I have been struggling with the  Italian language for over 26 years now. At first I found nearly everything difficult to pronounce but now I have become quite good at most words. The great thing about Italian is that, if you know how to pronounce the letters, you can say the whole word – unlike in English! So, the way to go about reading a long and complicated Italian word is to go very slowly and enunciate each letter. Easy, isn’t it?

Recently I had a delightful visit from a couple of friends who live near Rome. I adore Romans as they do not mind so much when I forget to use double letters in a word. They are notorious for making the same mistake, so I can relax a bit. With Tuscans I sometimes get so uptight about doubles that I end up making it sound as if there are 3 or 4 of the tricky little things. Beer, for example, is birra. Easy, really easy, unless I am trying too hard and end up saying birrrra, which makes me seem like a drunken Scot or as if I have already imbibed too much!

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Guido and the Romans on the Roman Bridge in Loro Chiuffenna

As to place names, well it is harder to know how to pronounce most English village names unless you were born there. With Italian you just have to slow down and have a go.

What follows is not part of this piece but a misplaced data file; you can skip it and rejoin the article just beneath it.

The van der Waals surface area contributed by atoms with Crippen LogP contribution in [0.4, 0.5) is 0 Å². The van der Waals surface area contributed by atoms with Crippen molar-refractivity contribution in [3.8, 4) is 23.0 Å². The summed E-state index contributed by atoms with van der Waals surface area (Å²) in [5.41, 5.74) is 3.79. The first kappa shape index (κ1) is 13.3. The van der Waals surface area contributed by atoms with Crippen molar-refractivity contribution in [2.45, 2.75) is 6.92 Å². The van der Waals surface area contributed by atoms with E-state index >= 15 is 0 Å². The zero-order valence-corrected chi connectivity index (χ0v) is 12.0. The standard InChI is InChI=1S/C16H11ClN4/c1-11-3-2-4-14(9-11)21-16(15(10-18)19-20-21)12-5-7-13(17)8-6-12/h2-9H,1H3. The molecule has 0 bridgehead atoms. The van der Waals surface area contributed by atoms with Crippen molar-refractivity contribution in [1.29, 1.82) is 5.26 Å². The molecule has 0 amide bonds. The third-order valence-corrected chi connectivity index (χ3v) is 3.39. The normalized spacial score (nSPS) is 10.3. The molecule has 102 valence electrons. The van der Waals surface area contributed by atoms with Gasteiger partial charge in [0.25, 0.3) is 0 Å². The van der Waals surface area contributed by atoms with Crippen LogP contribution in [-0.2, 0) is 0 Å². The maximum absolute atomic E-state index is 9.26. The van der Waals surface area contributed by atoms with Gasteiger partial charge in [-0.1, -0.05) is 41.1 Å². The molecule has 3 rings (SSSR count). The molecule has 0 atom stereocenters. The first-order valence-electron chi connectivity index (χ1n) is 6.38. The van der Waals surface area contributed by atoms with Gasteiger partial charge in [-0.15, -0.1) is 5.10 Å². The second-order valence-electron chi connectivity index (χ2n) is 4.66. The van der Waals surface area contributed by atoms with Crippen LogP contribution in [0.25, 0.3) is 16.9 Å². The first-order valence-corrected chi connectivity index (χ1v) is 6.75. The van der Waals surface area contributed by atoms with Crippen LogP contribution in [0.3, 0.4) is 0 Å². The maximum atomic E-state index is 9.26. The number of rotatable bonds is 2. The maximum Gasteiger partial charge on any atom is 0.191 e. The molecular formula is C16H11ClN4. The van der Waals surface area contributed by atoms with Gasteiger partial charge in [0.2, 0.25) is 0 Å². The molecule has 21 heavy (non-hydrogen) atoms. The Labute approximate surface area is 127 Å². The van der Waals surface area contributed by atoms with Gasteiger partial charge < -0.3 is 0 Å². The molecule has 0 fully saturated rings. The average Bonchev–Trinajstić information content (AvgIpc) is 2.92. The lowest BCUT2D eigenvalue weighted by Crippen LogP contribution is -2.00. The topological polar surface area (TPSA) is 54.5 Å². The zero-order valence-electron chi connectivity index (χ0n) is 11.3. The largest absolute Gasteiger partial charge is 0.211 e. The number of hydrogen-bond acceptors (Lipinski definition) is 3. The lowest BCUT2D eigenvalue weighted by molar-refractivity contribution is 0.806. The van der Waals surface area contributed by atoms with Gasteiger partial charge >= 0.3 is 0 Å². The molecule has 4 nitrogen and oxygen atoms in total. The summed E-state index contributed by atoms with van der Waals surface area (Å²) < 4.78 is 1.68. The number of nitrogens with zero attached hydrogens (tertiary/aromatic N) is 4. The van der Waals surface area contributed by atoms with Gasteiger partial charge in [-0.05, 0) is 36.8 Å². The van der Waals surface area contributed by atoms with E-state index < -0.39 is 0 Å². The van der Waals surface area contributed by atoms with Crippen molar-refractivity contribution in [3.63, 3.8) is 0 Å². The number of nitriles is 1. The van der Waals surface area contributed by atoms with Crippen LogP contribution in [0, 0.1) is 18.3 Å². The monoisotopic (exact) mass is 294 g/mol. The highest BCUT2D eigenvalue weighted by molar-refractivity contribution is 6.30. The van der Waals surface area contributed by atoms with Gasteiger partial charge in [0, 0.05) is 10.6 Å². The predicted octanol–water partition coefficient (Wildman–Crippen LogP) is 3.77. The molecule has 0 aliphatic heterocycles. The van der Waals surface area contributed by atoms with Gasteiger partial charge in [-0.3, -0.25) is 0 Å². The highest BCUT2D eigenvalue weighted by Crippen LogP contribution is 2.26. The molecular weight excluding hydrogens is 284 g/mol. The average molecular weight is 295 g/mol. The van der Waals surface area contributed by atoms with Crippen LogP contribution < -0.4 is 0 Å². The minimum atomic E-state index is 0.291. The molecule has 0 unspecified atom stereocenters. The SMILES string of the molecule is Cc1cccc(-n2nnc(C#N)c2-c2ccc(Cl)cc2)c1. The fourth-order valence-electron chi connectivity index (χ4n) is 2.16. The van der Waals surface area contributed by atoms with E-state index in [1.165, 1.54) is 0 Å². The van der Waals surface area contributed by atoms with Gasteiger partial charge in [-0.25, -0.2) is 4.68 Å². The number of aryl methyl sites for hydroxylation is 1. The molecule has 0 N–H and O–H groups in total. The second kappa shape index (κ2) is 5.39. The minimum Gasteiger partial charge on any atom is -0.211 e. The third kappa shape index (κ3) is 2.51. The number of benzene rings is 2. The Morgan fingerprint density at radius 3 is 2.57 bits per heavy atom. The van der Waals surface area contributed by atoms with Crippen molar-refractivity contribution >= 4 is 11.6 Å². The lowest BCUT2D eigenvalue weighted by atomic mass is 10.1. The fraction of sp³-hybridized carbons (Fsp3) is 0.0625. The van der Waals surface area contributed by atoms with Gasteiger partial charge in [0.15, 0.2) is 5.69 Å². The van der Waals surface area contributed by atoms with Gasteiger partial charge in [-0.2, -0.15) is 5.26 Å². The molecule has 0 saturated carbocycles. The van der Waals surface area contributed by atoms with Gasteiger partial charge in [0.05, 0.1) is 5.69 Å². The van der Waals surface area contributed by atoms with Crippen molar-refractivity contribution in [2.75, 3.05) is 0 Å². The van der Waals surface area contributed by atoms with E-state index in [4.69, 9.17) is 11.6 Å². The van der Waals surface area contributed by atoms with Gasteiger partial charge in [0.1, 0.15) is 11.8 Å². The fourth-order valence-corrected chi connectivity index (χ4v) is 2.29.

So, one of my favourite places to visit and take my guests is Loro Chiuffenna. The ch in Italian is pronounced as a hard sound, like key. So our surname Parronchi is parronkey. However, if followed by an i it gets tricky again and is pronounced like ch in chips. Have I lost you yet?  Fortunately us locals cut the village name short by removing the River Chiuffenna and it is realy VERY easy to say Loro:)

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Beautiful Loro C

Another wonderful place, nestling in the Apennine mountains above Loro C, is the hamlet of Chiassaia – ready? A hard ch like key, ass as in you are an …, ai as in i and a final a!!!

Told you it was easy.

Anyway, once you find “the hamlet that should not be named”, you can relax and devour the best picnic ever. I have been going up there for lunch ever since I met Guido and he has been going there for over 50 years. I have photos from every summer taken up there with the children as they were growing up. I tried to find at least one photo as proof but they were evasive and all I ended up with were very grimy fingers and a new resolution to dust better.

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Latest of the Chiassais photos – the only one that wasn’t hiding!

However, the little bottega has not changed at all over the years. The tables seem like the same old uncomfortable ones and have certainly seen much better days.

Unchanged for at least 50 years – Chiassaia

The food cannot be faulted though. The sciacchiata bread (go on, have a go – you know the rules now!!) is made on site and the cheeses and cold meats are all local.

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Wash it all down with enough of the fantastic local wine or birrra and you will have no more problems pronouncing anything!